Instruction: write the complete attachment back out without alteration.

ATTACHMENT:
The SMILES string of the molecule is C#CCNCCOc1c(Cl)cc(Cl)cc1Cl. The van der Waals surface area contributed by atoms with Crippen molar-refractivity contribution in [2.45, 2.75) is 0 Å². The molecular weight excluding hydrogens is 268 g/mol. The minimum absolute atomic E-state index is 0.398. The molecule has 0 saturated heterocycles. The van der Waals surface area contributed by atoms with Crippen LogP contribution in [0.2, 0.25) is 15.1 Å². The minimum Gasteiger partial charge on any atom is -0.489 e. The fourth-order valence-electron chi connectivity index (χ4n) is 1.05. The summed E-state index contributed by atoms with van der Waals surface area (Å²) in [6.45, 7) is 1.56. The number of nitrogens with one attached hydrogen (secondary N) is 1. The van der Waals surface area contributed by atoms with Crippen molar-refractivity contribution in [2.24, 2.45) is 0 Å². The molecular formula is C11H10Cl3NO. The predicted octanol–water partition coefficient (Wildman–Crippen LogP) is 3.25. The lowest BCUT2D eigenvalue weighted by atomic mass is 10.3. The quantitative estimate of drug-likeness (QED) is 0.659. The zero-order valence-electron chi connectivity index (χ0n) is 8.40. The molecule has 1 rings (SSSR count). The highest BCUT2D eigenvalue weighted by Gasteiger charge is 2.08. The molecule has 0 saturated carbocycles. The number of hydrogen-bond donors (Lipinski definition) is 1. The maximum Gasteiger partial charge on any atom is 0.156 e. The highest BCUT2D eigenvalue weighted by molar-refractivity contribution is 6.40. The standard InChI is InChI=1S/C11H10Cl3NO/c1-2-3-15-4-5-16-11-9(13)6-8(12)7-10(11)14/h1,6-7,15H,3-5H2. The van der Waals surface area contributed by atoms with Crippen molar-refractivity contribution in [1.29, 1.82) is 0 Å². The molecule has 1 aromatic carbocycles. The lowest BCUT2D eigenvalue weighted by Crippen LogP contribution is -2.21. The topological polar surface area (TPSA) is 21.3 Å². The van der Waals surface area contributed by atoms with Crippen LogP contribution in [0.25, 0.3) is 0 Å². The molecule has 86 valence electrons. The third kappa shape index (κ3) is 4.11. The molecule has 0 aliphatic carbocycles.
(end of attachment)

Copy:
The SMILES string of the molecule is C#CCNCCOc1c(Cl)cc(Cl)cc1Cl. The van der Waals surface area contributed by atoms with Crippen molar-refractivity contribution in [2.45, 2.75) is 0 Å². The molecular weight excluding hydrogens is 268 g/mol. The minimum absolute atomic E-state index is 0.398. The molecule has 0 saturated heterocycles. The van der Waals surface area contributed by atoms with Crippen LogP contribution in [0.2, 0.25) is 15.1 Å². The minimum Gasteiger partial charge on any atom is -0.489 e. The fourth-order valence-electron chi connectivity index (χ4n) is 1.05. The summed E-state index contributed by atoms with van der Waals surface area (Å²) in [6.45, 7) is 1.56. The number of nitrogens with one attached hydrogen (secondary N) is 1. The van der Waals surface area contributed by atoms with Crippen molar-refractivity contribution in [2.24, 2.45) is 0 Å². The molecular formula is C11H10Cl3NO. The predicted octanol–water partition coefficient (Wildman–Crippen LogP) is 3.25. The lowest BCUT2D eigenvalue weighted by atomic mass is 10.3. The quantitative estimate of drug-likeness (QED) is 0.659. The zero-order valence-electron chi connectivity index (χ0n) is 8.40. The molecule has 1 rings (SSSR count). The highest BCUT2D eigenvalue weighted by Gasteiger charge is 2.08. The molecule has 0 saturated carbocycles. The number of hydrogen-bond donors (Lipinski definition) is 1. The maximum Gasteiger partial charge on any atom is 0.156 e. The highest BCUT2D eigenvalue weighted by molar-refractivity contribution is 6.40. The standard InChI is InChI=1S/C11H10Cl3NO/c1-2-3-15-4-5-16-11-9(13)6-8(12)7-10(11)14/h1,6-7,15H,3-5H2. The van der Waals surface area contributed by atoms with Crippen molar-refractivity contribution in [1.29, 1.82) is 0 Å². The molecule has 1 aromatic carbocycles. The lowest BCUT2D eigenvalue weighted by Crippen LogP contribution is -2.21. The topological polar surface area (TPSA) is 21.3 Å². The van der Waals surface area contributed by atoms with Crippen LogP contribution in [0.25, 0.3) is 0 Å². The molecule has 86 valence electrons. The third kappa shape index (κ3) is 4.11. The molecule has 0 aliphatic carbocycles.